"rogue" state, is a fitting description of the contents of the book. It is often said that a book should not be judged by its cover, but in Bergman's case, the cover sets the stage for the many assumptions and presuppositions that inform his narrative.
Bergman sets out to "situate" a collection of anecdotal evidence and sources (that are not referenced properly) into a meta-narrative that fits neatly into a right-wing Israeli and American view of post-revolutionary Iran. Bergman's work is less a serious study into the covert intelligence wars between Iran and the West than an ideologically-driven exercise to frame Iran and its leadership as a "terrorist" state bent on undermining the international system.
At the center of it all is Israeli security and Bergman's unstated belief that this security (or a right-wing conception of it) should inform the considerations and priorities of the leaders of the Western world. Bergman may be a talented investigative journalist and a credible student of intelligence studies, but he falls into the trap that bedevils Israeli researchers and commentators of all political stripes; namely the simplistic narrative that divides the world between "us" and "them" from the vantage point of Israeli legitimacy and impunity.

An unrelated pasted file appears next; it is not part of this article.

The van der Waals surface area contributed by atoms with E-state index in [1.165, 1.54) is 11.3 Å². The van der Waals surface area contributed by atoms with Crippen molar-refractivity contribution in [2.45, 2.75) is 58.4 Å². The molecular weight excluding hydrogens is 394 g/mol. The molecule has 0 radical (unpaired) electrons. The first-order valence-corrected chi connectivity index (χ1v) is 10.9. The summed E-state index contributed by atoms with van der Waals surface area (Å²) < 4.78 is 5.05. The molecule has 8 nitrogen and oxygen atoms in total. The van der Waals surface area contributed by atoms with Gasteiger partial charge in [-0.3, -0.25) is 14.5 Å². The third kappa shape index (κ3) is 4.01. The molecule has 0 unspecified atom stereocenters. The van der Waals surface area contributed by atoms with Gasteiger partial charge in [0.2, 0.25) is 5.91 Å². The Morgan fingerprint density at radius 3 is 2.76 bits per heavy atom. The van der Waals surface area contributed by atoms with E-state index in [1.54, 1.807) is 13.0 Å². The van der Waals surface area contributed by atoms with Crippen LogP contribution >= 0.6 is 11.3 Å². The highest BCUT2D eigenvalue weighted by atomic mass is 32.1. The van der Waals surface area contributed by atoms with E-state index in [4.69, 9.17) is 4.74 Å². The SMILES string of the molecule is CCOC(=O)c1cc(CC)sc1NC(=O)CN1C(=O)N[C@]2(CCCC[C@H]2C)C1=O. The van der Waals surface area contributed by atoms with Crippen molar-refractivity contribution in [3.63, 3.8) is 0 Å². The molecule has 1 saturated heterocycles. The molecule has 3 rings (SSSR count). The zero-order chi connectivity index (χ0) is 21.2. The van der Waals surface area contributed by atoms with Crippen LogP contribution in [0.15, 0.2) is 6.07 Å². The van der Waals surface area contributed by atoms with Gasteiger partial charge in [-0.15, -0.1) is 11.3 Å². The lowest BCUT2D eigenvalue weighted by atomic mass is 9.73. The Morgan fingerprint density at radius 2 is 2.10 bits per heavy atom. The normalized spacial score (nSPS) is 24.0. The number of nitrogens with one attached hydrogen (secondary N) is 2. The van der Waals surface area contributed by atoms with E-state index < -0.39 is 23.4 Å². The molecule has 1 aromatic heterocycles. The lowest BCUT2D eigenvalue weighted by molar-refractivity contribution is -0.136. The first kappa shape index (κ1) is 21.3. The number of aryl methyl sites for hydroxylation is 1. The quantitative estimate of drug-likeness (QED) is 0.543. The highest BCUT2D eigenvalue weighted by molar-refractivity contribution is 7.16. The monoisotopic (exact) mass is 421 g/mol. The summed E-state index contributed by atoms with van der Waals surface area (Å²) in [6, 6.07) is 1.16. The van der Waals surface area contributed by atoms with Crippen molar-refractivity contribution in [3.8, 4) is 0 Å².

First and foremost, Bergman clearly knows very little about Iran, its history, cultures and people. He seems to be inspired by the writings of the sensational (and widely discredited) Iranian journalist Amir Taheri. Indeed, the first two chapters of the book (the Twilight of the Iranian Monarchy and Death to the Infidels) are suffused with the journalistic hyperbole that is the mainstay of Taheri's books on Iran and the Middle East.